On fourth-and-1 against the Seahawks from the 15-yard line in the second quarter, leading 7-0, the Bears decided to bypass a field-goal attempt and hand the ball to Michael Bush. Bush was stopped before he started. The emasculated Bears came away from that drive without any points and lost in overtime.
Then, on third-and-1 against the Vikings late in the third quarter of a game they trailed 14-7, the Bears made another telling, sign-of-the-times decision. Instead of handing off to either Bush or Matt Forte to power their way for a first down, the Bears called a pass play out of the shot-gun formation. Neither Bush nor Forte was even on the field as third-stringer Armando Allen lined up in the backfield. Jay Cutler overthrew wide receiver Brandon Marshall, Vikings safety Harrison Smith intercepted the pass and returned it 56 yards for a dagger of a touchdown.
Two yards. Six feet. Seventy-two inches. That’s the distance between prosperity and doom in this suddenly unsettled 2012 season. That’s how close the Bears were two straight weeks to success that now seems very far away.
Convert those two first downs the old-fashioned way, by winning the battle at the line of scrimmage to squeeze out a short-yardage gain, and nobody in town would be talking about anything this week but a 10-3 record.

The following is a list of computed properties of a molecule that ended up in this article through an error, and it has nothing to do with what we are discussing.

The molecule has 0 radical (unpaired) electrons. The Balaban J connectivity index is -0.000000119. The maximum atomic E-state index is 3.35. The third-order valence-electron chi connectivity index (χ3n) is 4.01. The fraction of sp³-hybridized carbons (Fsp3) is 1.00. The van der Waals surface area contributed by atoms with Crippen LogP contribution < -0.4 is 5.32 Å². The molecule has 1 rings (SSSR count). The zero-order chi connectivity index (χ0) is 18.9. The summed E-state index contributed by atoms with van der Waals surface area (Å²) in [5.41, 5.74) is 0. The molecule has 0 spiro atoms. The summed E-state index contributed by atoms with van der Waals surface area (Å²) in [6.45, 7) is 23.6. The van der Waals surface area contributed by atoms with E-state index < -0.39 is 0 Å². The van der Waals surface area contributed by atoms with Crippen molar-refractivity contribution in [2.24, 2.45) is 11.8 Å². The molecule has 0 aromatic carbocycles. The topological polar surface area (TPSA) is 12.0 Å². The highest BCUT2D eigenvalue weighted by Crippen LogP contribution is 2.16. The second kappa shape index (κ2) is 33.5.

But the Bears no longer blow defensive lines off the ball. They lean. They lunge. They look softer than Soldier Field grass after a rainy night. Holes close as soon as they open. The offensive line is more like a squiggle. This is not a new phenomenon.
Recently the contracts and job security of Lovie Smith and offensive coordinator Mike Tice have come under scrutiny. But the other guy on the staff with reason to worry might be longtime strength and conditioning coach Rusty Jones. The Bears don’t seem very strong or well-conditioned. Their offensive linemen hardly impose their will on anybody. Their roster has sustained so many injuries through 13 games that Lovie Smith was forced to cancel practice Wednesday because he didn’t have enough healthy bodies.
That doesn’t mean Jones should be held responsible for every short-yardage failure or injury. It means that when GM Phil Emery takes a long, hard look at every aspect of the organization during his postseason evaluation, it would serve Emery well to thoroughly examine Jones’ entire operation. Players will be more candid with Emery than they ever would with the media. Seeking their input needs to be Emery’s priority if, for no other reason, to see if they confirm or deny a growing belief around the league that the Bears need to toughen up — a process that starts in the weight room.
The two most lasting images of first-round draft pick Gabe Carimi shouldn’t be of 1) Carimi being treated like a speed bump by 49ers pass-rusher Aldon Smith and 2) Carimi being blown up in the hole on the failed fourth-and-one against the Seahawks. The most familiar position for left tackle J’Marcus Webb shouldn’t be in retreat as he absorbs more blows than he delivers.
Roberto Garza. Jonathan Scott. James Brown. Webb. Carimi. Who among that starting five possesses enough brute force for the Bears to trust running behind on fourth-and-short? The Bears offensive line really should scare more than just its own quarterback.
Physical football on the line of scrimmage is like good art. You know it when you see it. This Bears offense seems to have seen the last of it. Only if they can revive that style of play starting Sunday against the Packers will legitimate hopes to salvage their season gain life.